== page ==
To My Young Readers

I know I have many readers who are either in high school or in college, and I want to address them in this post.

Dear younger generation, you are wonderful kids who will do great things and make the world a better place. I meet so many amazing young folks both in real life and online that it makes me proud to share a planet with you. Leah Jane, Jamie (voxcorvegis), Pen, Benoni, Miriam, Brittany Ann, Lindsay are some of the young people who amaze me with their maturity, brilliance, and sincerity. I’m an educator, so I love young people (in a totally non-creepy way) and believe in them.

I have to tell you, however, that one thing that might prevent you from achieving the greatness you deserve is not your politics, your sexuality, your life choices, the MTV, the social networks, or video games. It’s sloppiness.

Let me explain. I have really phenomenal students this semester. I grumble sometimes, but the truth is that they are great.Β  They all have a lot of insight and curiosity. But, God, the carelessness is killing me.

On Wednesday, I received 56 final essays from my students. I had exhorted them on numerous occasions to observe the following format requirements:

– Times New Roman 12 pt font,
– 1 inch margins on all sides,
– page numbers in the right-hand corner of the page,
– nothing should be bold-typed,
– nothing should be italicized except the title of a novel.

Can you guess how many people out of 56 managed to fulfill all of these requirements?

One. A single person.

The requirements are listed in the syllabus, I explained them in class both in English and Spanish on at least 4 occasions, I showed two PowerPoints listing them, I wrote them on the board, I prepared a handout listing them, and I gave out a check list the students could use before submitting the essay. I also explained in detail why observing this format was important and why it would be a personal courtesy to me to observe it.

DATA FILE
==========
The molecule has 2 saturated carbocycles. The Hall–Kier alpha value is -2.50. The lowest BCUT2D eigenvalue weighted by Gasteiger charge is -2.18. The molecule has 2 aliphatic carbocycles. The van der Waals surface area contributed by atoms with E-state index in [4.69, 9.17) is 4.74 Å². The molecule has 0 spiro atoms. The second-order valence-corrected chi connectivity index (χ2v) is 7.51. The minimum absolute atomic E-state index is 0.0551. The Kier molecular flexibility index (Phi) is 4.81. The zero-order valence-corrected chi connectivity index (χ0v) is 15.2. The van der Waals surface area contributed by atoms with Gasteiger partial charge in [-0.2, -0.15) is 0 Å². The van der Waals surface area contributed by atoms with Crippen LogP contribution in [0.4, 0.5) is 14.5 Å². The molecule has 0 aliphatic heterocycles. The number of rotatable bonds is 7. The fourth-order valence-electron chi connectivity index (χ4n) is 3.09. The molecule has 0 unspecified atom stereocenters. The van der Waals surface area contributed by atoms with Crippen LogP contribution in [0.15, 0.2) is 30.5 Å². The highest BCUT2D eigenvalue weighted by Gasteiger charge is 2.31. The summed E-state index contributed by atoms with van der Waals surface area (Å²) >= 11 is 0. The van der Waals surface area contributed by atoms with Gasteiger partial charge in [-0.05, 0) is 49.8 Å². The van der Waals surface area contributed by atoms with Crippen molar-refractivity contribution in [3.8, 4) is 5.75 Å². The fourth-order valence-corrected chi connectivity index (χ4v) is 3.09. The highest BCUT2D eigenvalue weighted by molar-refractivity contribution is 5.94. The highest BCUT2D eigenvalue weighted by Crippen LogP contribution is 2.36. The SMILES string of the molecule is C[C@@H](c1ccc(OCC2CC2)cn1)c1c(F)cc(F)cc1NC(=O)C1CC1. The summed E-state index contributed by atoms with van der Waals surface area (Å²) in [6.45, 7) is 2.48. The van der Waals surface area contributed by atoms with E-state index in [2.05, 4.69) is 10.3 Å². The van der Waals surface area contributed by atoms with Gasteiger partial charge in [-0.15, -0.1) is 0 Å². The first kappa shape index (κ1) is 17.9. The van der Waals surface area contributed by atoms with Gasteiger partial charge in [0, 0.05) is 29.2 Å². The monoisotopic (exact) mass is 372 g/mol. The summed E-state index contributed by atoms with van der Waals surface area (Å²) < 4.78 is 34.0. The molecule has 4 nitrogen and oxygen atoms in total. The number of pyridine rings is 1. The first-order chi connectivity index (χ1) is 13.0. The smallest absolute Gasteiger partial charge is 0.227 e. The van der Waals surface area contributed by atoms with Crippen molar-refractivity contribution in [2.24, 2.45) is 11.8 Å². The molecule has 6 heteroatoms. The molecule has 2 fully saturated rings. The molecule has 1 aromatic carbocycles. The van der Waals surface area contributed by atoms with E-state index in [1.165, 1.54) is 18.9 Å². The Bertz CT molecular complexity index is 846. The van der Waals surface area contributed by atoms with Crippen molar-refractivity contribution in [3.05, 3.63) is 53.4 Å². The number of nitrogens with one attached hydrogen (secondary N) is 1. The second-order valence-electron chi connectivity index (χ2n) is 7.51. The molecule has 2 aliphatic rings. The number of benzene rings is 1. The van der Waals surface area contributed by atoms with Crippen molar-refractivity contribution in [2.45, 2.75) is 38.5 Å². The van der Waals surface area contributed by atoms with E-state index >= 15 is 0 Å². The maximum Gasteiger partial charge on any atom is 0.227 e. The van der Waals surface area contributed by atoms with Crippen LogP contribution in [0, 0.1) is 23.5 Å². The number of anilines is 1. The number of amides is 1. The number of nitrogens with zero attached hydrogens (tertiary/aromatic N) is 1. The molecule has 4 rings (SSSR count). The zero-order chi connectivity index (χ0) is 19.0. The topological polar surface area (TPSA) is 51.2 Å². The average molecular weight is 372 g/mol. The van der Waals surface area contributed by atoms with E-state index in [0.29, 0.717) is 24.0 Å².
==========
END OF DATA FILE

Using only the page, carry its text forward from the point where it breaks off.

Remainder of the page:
I don’t think I could have done more, yet I only managed to get through to a single individual. And this is not an isolated situation. This happens all the time.

This kind of carelessness makes one come off as disrespectful and lazy even when one is neither. In my experience, people who end up winning in the competition of life are not the most brilliant ones or the ones with the best people skills. It is always the ones who have the best attention to detail and who are the most careful, punctual, and meticulous. And this works both in one’s professional and personal life.

Let’s work together to eradicate carelessness and sloppiness as the nasty pests that they are!


28 thoughts on “To My Young Readers”

  1. What’s really sad is everyone does papers on computers these days, where you can set up all your requirements automatically so no one even has to think about them. Imagine having to do that on a typewriter. I actually had a piece of paper with lines traces out measuring the margins that I’d put behind the paper I was typing on so I wouldn’t type past the margins. (I couldn’t do that today, standard copier paper is too thick to see through and they don’t make actual typewriter paper any more.)